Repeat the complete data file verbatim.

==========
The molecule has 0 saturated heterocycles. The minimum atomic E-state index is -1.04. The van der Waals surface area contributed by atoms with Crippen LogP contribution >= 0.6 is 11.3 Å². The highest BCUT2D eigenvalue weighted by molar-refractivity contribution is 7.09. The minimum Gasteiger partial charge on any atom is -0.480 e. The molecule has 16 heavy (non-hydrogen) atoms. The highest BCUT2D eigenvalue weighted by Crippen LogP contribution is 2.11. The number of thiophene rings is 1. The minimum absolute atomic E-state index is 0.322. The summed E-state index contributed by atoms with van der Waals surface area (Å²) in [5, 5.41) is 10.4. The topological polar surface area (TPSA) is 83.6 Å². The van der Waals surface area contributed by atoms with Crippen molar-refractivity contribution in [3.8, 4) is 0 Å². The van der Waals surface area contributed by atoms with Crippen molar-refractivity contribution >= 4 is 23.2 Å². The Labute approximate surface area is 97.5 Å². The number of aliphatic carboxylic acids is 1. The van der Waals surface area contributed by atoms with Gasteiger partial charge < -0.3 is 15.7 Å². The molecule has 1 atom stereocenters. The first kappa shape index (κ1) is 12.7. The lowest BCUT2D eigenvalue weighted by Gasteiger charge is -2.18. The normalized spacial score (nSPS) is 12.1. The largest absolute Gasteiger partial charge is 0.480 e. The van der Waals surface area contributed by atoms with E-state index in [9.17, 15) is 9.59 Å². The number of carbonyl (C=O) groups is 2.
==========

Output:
The molecule has 0 saturated heterocycles. The minimum atomic E-state index is -1.04. The van der Waals surface area contributed by atoms with Crippen LogP contribution >= 0.6 is 11.3 Å². The highest BCUT2D eigenvalue weighted by molar-refractivity contribution is 7.09. The minimum Gasteiger partial charge on any atom is -0.480 e. The molecule has 16 heavy (non-hydrogen) atoms. The highest BCUT2D eigenvalue weighted by Crippen LogP contribution is 2.11. The number of thiophene rings is 1. The minimum absolute atomic E-state index is 0.322. The summed E-state index contributed by atoms with van der Waals surface area (Å²) in [5, 5.41) is 10.4. The topological polar surface area (TPSA) is 83.6 Å². The van der Waals surface area contributed by atoms with Crippen molar-refractivity contribution in [3.8, 4) is 0 Å². The van der Waals surface area contributed by atoms with Crippen molar-refractivity contribution >= 4 is 23.2 Å². The Labute approximate surface area is 97.5 Å². The number of aliphatic carboxylic acids is 1. The van der Waals surface area contributed by atoms with Gasteiger partial charge < -0.3 is 15.7 Å². The molecule has 1 atom stereocenters. The first kappa shape index (κ1) is 12.7. The lowest BCUT2D eigenvalue weighted by Gasteiger charge is -2.18. The normalized spacial score (nSPS) is 12.1. The largest absolute Gasteiger partial charge is 0.480 e. The van der Waals surface area contributed by atoms with E-state index in [9.17, 15) is 9.59 Å². The number of carbonyl (C=O) groups is 2.